Teacher Kathleen Shook noticed student interest in graphic novels and decided to embrace it as a means to teach subjects across the curriculum. In addition to fully embracing graphic novels as a means to learn topics in language arts, students have also created their own graphic novels as part of writing assignments, illustrated them in art class, and included science lessons as part of the novels.
“My class has been really into graphic novels outside of class,” said Shook. “Bringing that excitement into other areas of study has been a fun way to engage my students and deepen their learning in other areas.”
Shook added that students have even been writing comics at home and bringing them to school to share with the class. Plus, Murphy Public Library loaned twenty new novels for the class to enjoy.
“Learning should be fun and my students have been having a blast weaving graphic novels throughout their studies each day,” said Shook.
Starting in the 2021-22 school year, The Learning Center Charter School will be participating in the Amazon Future Engineer Program. This program provides resources and support to teachers and students in the field of computer science.
The school is expanding to include high school grades. For the upcoming school year, ninth grade will be added. Tenth, eleventh, and twelfth grades will be added in each subsequent school year.
“The engineering program offered in partnership with Amazon will be a valuable tool we offer both our high school and middle school students,” said Ryan Bender, head of school. Bender added that the partnership will allow teachers to introduce students to a variety of technological resources.
“This will allow us to introduce the basics of computer science including Scratch coding language,” said teacher Jessie Adams. Adams is the current sixth – eighth grade science teacher. However, with the addition of ninth grade next school year, she will be the seventh-ninth grade science teacher. Adams added that the curriculum provided through the partnership will also allow students to explore robotics, artificial intelligence, app development and more.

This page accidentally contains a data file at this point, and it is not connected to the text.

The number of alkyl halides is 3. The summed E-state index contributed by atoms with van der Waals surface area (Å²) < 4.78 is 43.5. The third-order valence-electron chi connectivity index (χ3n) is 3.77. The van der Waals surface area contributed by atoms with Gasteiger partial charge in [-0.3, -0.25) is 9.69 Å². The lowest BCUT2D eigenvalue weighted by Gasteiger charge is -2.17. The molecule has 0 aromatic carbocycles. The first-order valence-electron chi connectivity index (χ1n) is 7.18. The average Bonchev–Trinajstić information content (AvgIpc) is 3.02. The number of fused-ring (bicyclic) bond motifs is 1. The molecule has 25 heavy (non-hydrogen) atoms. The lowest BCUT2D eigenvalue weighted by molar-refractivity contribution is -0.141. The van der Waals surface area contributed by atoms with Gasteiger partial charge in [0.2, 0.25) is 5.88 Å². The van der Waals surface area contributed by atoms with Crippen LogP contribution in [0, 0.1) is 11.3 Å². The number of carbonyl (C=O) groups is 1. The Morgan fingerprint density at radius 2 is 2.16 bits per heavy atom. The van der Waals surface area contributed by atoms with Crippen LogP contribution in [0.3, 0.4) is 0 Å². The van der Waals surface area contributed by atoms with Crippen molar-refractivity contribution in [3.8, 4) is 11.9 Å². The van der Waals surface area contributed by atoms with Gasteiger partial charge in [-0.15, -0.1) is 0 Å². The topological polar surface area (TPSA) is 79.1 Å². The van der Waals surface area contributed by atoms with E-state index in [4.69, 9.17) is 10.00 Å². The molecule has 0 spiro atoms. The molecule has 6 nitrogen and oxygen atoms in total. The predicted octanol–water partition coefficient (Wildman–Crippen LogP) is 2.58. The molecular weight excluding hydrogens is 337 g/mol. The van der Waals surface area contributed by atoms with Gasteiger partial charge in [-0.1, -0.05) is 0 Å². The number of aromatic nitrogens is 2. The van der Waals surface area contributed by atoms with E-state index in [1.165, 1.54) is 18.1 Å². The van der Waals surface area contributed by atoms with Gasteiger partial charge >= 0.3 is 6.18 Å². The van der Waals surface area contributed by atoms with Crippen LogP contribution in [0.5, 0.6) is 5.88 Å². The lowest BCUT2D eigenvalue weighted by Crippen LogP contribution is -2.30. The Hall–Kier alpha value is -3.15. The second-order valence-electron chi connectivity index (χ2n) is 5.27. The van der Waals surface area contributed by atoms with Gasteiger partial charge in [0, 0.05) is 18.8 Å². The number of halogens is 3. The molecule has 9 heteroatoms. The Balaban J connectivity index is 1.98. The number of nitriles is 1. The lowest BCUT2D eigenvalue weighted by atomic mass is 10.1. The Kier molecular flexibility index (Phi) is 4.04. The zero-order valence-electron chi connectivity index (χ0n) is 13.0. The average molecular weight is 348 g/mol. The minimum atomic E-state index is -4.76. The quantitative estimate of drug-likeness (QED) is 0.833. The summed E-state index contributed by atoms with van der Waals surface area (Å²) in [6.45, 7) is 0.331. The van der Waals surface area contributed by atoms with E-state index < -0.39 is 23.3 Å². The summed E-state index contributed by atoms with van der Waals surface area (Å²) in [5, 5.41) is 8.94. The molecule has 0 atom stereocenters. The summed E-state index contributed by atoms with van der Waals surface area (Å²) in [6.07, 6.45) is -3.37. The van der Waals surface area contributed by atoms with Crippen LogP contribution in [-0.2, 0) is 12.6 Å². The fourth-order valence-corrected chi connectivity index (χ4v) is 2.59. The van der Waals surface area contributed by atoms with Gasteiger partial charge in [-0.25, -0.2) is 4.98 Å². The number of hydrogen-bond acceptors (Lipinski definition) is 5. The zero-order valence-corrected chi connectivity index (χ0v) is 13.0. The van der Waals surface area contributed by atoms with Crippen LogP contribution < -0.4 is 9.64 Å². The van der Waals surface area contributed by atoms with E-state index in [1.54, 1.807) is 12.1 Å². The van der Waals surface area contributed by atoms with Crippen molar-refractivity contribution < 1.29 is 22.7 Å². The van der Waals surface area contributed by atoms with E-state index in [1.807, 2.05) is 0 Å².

“We are excited that our middle and high school students will develop these skills and have amazing experiences like virtual visits with Amazon engineers, field trips to Amazon facilities, and ongoing opportunities for real-world experiences,” said Adams.
Students in first grade worked together on a School Maker Faire project all about birds. They had been learning about the building and nesting of Cardinals and Vogelkop Bower birds and took what they learned and ran!
First, students each build a cardinal nest. They learned that the birds use pine needles, weeds, twigs, tree bark, and roots to make their nests. They collected nesting material outdoors and used their engineering skills to build replica nests.
The second project was Vogelkop Bower bird nests. Students learned that this bird uses sticks for the nest roof and moss for the floor. The male bird collects colorful and shiny items to present on the “bower”, or stage, to attract females.
Third graders recently studied plant needs and life cycle. They were so excited to germinate seeds in their desk, dissect and label parts of the seed (seed coat, epicotyl, radical, embryo, and cotyledon) and then learn the parts of a flower by dissecting daffodils.
Kindergarten students celebrated the birthday of Dr. Seuss by making oonlick, butter, and tall hats!